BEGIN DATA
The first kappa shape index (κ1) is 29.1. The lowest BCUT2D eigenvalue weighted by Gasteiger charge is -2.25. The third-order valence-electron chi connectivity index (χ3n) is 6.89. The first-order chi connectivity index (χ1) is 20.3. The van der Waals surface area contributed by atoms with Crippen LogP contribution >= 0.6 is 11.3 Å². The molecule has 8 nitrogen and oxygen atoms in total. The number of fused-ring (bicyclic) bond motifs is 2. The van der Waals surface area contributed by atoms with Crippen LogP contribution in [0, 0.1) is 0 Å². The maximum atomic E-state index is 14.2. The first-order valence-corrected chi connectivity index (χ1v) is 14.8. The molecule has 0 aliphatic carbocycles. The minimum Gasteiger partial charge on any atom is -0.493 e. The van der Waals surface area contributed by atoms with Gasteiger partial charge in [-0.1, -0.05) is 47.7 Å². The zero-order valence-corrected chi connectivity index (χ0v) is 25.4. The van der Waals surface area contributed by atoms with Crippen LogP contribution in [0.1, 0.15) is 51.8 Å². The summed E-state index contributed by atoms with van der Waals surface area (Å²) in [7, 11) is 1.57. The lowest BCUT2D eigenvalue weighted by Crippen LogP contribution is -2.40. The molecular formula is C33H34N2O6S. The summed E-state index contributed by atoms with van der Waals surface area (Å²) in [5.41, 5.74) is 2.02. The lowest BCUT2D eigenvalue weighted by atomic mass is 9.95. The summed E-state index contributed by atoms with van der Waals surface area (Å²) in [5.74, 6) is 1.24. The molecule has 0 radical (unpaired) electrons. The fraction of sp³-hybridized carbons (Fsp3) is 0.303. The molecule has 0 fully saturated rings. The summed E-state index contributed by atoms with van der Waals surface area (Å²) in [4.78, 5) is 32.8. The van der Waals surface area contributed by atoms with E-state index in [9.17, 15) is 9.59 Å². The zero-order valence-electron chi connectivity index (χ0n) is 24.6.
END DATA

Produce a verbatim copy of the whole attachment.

The first kappa shape index (κ1) is 29.1. The lowest BCUT2D eigenvalue weighted by Gasteiger charge is -2.25. The third-order valence-electron chi connectivity index (χ3n) is 6.89. The first-order chi connectivity index (χ1) is 20.3. The van der Waals surface area contributed by atoms with Crippen LogP contribution >= 0.6 is 11.3 Å². The molecule has 8 nitrogen and oxygen atoms in total. The number of fused-ring (bicyclic) bond motifs is 2. The van der Waals surface area contributed by atoms with Crippen LogP contribution in [0, 0.1) is 0 Å². The maximum atomic E-state index is 14.2. The first-order valence-corrected chi connectivity index (χ1v) is 14.8. The molecule has 0 aliphatic carbocycles. The minimum Gasteiger partial charge on any atom is -0.493 e. The van der Waals surface area contributed by atoms with Gasteiger partial charge in [-0.1, -0.05) is 47.7 Å². The zero-order valence-corrected chi connectivity index (χ0v) is 25.4. The van der Waals surface area contributed by atoms with Crippen LogP contribution in [0.1, 0.15) is 51.8 Å². The summed E-state index contributed by atoms with van der Waals surface area (Å²) in [7, 11) is 1.57. The lowest BCUT2D eigenvalue weighted by Crippen LogP contribution is -2.40. The molecular formula is C33H34N2O6S. The summed E-state index contributed by atoms with van der Waals surface area (Å²) in [5.41, 5.74) is 2.02. The lowest BCUT2D eigenvalue weighted by atomic mass is 9.95. The summed E-state index contributed by atoms with van der Waals surface area (Å²) in [5.74, 6) is 1.24. The molecule has 0 radical (unpaired) electrons. The fraction of sp³-hybridized carbons (Fsp3) is 0.303. The molecule has 0 fully saturated rings. The summed E-state index contributed by atoms with van der Waals surface area (Å²) in [4.78, 5) is 32.8. The van der Waals surface area contributed by atoms with E-state index in [9.17, 15) is 9.59 Å². The zero-order valence-electron chi connectivity index (χ0n) is 24.6.